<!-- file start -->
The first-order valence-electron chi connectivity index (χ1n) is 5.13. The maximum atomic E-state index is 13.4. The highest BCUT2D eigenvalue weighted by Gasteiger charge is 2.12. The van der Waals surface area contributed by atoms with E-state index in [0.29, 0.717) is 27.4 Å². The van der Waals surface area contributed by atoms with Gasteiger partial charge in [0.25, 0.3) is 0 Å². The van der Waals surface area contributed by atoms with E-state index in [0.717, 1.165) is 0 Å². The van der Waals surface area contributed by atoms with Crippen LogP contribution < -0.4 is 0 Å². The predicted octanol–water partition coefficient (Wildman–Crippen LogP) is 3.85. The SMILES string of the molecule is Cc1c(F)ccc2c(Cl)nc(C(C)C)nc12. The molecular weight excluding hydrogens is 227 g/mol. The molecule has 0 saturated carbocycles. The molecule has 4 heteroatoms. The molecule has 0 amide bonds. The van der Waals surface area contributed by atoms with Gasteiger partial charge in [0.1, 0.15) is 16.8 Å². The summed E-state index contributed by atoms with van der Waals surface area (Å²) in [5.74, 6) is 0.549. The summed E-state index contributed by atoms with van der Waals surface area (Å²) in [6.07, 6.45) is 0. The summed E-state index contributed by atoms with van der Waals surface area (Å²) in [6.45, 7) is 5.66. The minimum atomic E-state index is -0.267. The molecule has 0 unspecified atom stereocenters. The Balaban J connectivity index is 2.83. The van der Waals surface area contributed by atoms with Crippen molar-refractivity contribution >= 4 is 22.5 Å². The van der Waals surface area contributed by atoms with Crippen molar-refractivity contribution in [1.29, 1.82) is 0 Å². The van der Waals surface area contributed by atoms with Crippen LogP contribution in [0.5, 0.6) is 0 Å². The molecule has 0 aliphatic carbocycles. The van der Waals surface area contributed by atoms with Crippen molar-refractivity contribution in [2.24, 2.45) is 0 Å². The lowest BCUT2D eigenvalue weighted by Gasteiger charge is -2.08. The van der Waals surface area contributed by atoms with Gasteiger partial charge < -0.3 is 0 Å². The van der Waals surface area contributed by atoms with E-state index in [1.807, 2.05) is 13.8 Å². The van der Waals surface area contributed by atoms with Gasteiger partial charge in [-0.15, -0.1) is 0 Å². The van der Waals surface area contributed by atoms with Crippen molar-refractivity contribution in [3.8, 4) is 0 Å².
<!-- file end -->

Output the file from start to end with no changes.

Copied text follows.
The first-order valence-electron chi connectivity index (χ1n) is 5.13. The maximum atomic E-state index is 13.4. The highest BCUT2D eigenvalue weighted by Gasteiger charge is 2.12. The van der Waals surface area contributed by atoms with E-state index in [0.29, 0.717) is 27.4 Å². The van der Waals surface area contributed by atoms with Gasteiger partial charge in [0.25, 0.3) is 0 Å². The van der Waals surface area contributed by atoms with E-state index in [0.717, 1.165) is 0 Å². The van der Waals surface area contributed by atoms with Crippen LogP contribution < -0.4 is 0 Å². The predicted octanol–water partition coefficient (Wildman–Crippen LogP) is 3.85. The SMILES string of the molecule is Cc1c(F)ccc2c(Cl)nc(C(C)C)nc12. The molecular weight excluding hydrogens is 227 g/mol. The molecule has 0 saturated carbocycles. The molecule has 4 heteroatoms. The molecule has 0 amide bonds. The van der Waals surface area contributed by atoms with Gasteiger partial charge in [0.1, 0.15) is 16.8 Å². The summed E-state index contributed by atoms with van der Waals surface area (Å²) in [5.74, 6) is 0.549. The summed E-state index contributed by atoms with van der Waals surface area (Å²) in [6.07, 6.45) is 0. The summed E-state index contributed by atoms with van der Waals surface area (Å²) in [6.45, 7) is 5.66. The minimum atomic E-state index is -0.267. The molecule has 0 unspecified atom stereocenters. The Balaban J connectivity index is 2.83. The van der Waals surface area contributed by atoms with Crippen molar-refractivity contribution >= 4 is 22.5 Å². The van der Waals surface area contributed by atoms with Crippen molar-refractivity contribution in [1.29, 1.82) is 0 Å². The van der Waals surface area contributed by atoms with Crippen LogP contribution in [0.5, 0.6) is 0 Å². The molecule has 0 aliphatic carbocycles. The van der Waals surface area contributed by atoms with Crippen molar-refractivity contribution in [2.24, 2.45) is 0 Å². The lowest BCUT2D eigenvalue weighted by Gasteiger charge is -2.08. The van der Waals surface area contributed by atoms with Gasteiger partial charge < -0.3 is 0 Å². The van der Waals surface area contributed by atoms with E-state index in [1.807, 2.05) is 13.8 Å². The van der Waals surface area contributed by atoms with Gasteiger partial charge in [-0.15, -0.1) is 0 Å². The van der Waals surface area contributed by atoms with Crippen molar-refractivity contribution in [3.8, 4) is 0 Å².